After the demolition of Lansdowne Road, Ireland decamped to the imposing Croke Park while its replacement was built.
The 80,000-seat home of the Gaelic Athletic Association was steeped in the animosity that existed between Ireland and England during British rule.
The venue was the location of one of the worst tragedies of that period in 1920 when British forces gunned down a total of 14 players and spectators, including Michael Hogan, after whom the Hogan Stand is named.
Against that backdrop, England’s first visit to the stadium made the febrile atmosphere of Murrayfield in 1990 look like a tea party.
No sporting victory could atone for the deeds committed on either side of the Irish Sea during the troubles, but that didn’t stop the references being used to hype the contest in 2007.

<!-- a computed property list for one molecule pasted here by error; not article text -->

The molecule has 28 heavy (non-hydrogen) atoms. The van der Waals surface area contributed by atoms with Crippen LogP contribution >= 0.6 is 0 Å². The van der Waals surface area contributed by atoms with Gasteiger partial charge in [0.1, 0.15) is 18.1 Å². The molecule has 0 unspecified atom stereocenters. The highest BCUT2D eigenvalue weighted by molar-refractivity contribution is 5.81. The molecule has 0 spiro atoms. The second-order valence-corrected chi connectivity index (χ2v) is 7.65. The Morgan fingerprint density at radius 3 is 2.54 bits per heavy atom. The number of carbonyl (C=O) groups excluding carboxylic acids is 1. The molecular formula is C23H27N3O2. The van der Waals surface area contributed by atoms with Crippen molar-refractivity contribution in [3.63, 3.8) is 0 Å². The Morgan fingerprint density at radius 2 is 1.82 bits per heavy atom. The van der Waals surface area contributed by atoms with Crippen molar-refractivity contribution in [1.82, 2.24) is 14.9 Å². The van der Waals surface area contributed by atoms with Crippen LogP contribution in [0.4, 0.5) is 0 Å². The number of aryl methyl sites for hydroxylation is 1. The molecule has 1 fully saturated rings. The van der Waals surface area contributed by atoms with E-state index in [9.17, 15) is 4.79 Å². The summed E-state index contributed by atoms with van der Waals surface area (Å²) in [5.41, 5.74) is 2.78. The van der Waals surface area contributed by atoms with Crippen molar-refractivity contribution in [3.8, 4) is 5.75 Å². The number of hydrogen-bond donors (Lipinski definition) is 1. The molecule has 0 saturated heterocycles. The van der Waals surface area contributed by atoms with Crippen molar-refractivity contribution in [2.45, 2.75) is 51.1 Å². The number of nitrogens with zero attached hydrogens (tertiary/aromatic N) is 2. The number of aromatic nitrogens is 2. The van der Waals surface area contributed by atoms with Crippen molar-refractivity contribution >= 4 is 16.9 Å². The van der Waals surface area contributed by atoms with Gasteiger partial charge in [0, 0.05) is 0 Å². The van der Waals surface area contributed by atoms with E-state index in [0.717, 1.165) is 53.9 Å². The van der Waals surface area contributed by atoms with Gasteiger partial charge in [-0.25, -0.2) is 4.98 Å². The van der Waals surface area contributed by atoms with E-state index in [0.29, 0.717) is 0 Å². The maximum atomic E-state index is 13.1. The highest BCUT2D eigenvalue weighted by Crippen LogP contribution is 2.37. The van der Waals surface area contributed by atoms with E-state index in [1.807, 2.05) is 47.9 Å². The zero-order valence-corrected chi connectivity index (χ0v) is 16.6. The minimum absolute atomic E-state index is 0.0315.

And in some way, it seemed to galvanise an Irish side never anything but hell-bent on beating the Red Rose brigade.
This hammering was on another level to anything seen before as England were crushed.
Leading 23-3 at half-time after tried from Girvan Dempsey and David Wallace, Ireland’s advantage was reduced by 10 points through a penalty and a David Strettle try, but Shane Horgan and Isaac Boss added another two tries to help Ireland smash their all-time record winning margin of 22-0 against England in 1947.